Wednesday, January 25th, 2017...1:29 pm

A great warrior for justice

Jump to Comments

Larry Leventhal is remembered for his kindness and his devotion to protecting the rights of American Indians

By MORDECAI SPECKTOR

In his eulogy at Larry Leventhal’s funeral, on Jan. 20 at Temple Israel in Minneapolis, brother-in-law Bob Maisel mentioned that Leventhal’s Hebrew name was Baruch, and his American Indian name was translated as He Whose Voice Is Carried in the Wind.

Larry Leventhal left a legacy as a dedicated legal champion of American Indians. (Photo: Mordecai Specktor)

Clyde Bellecourt, a founder of the American Indian Movement (AIM) in Minneapolis, told mourners in the packed sanctuary that Leventhal was a “great warrior” for Indian people. Bellecourt said that the Jewish lawyer from St. Louis Park was involved in the incorporation of nearly every American Indian school, health clinic and housing project in the Twin Cities over recent decades.

Leventhal, an eminent authority on federal Indian law and an unforgettable mensch, succumbed to pancreatic cancer on Jan. 17. He was 75.

The moving funeral service at Temple Israel concluded with three Ojibwe men playing hand drums and singing a traditional traveling-on song, as Leventhal’s casket was carried out of the sanctuary.

A St. Louis Park High School graduate, Leventhal graduated from the University of Minnesota, and from the U of M Law School, in 1967. When AIM was formed, in 1968, as a street patrol to monitor interactions between sometimes brutal Minneapolis cops and Indians on Franklin Avenue, Leventhal showed up.

Bellecourt recalled meeting the “bushy-haired” recent law school graduate: “I thought he was maybe 16, 17 years old.”

During a telephone interview with the Jewish World this week, Bellecourt said that Leventhal had read about the AIM street patrol and wanted to help out. At Leventhal’s suggestion, the AIM activists — who had complained to the mayor and the chief of police, without getting much satisfaction or justice — convened something called the “blue ribbon grand jury,” a sort of citizens’ tribunal to weigh evidence of police misconduct, and submit the findings to the county attorney.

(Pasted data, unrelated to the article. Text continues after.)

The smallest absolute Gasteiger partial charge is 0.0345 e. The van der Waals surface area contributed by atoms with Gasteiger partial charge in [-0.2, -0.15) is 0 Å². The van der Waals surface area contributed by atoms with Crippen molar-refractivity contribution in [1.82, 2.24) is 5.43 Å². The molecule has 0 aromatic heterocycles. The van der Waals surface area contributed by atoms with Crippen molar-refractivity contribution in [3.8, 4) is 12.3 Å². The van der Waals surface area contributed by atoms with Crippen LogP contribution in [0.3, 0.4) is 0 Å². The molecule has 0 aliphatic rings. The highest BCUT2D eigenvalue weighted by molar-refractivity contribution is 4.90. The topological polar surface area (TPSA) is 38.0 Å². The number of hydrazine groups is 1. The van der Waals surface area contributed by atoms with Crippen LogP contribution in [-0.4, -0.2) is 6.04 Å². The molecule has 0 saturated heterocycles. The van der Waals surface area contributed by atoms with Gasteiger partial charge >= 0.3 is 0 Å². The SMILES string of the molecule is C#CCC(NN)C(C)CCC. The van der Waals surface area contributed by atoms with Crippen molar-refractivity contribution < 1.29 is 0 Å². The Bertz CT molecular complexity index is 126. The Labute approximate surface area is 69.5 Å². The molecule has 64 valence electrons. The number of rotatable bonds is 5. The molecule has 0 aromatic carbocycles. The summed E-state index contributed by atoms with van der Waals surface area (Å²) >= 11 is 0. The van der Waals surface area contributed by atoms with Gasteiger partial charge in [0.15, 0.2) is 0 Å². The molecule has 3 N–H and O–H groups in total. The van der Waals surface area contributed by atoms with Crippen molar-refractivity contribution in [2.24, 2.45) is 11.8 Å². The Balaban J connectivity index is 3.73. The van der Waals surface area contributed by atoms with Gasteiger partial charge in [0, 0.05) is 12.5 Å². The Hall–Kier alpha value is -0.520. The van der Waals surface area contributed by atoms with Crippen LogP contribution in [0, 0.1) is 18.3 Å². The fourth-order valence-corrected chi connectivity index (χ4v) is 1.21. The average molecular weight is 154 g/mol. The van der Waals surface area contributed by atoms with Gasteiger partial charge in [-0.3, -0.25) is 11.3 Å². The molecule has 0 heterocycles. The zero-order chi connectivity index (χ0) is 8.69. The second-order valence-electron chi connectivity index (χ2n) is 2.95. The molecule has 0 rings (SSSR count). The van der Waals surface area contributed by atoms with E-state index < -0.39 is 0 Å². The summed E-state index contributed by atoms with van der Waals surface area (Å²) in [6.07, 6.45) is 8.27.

AIM decided to go forward, but to brand their initiative as the “red ribbon grand jury.”

Leventhal continued to make himself available as legal counsel to the Indian community; and Bellecourt said that he would do the work without negotiating a fee first. Leventhal said that his fee could be discussed “later, and sometimes ‘later’ meant that he would never talk about it,” remarked Bellecourt.

The American Indian Movement ratcheted up protests, including the 1972 Trail of Broken Treaties caravan to Washington, D.C., which led to the occupation of the Bureau of Indian Affairs (BIA) building. Then the occupation of the village of Wounded Knee, on the Pine Ridge Indian Reservation (So. Dakota), thrust the movement for Native American rights into the global spotlight, as U.S. forces besieged the Indians for 71 days. Two Indians were killed by government fire.

After the military siege ended, the government began prosecuting the AIM leaders, and Leventhal became the treaty law expert on the legal team defending Russell Means and Dennis Banks during a 1974 federal court trial in St. Paul that spanned nine months. The legal team also included William Kunstler, Ken Tilsen, Doug Hall and Mark Lane, all of whom have died. Russell Means died in 2012.

Judge Fred Nichol, who presided at the trial, did not want to hear Leventhal’s arguments related to the 1868 Fort Laramie Treaty between the United States and the Great Sioux Nation; however, as the trial wound on, he began to listen to the treaty rights arguments, according to Bellecourt. Eventually, Nichol found widespread misconduct by the FBI and prosecutors, and dismissed the charges against Means and Banks.

In a Star Tribune obituary last week, Randy Furst noted that the late lawyer and author Vine Deloria, Jr. once said of Leventhal: “He disarms so many opponents…. He comes across as a bumpkin. Then all of a sudden, you’re on the canvas, asking, ‘Who was that masked man?’”

Deloria declared that Leventhal was one of the top five lawyers in the country on Indian treaty issues, and noted, “He’s the only one who is white.”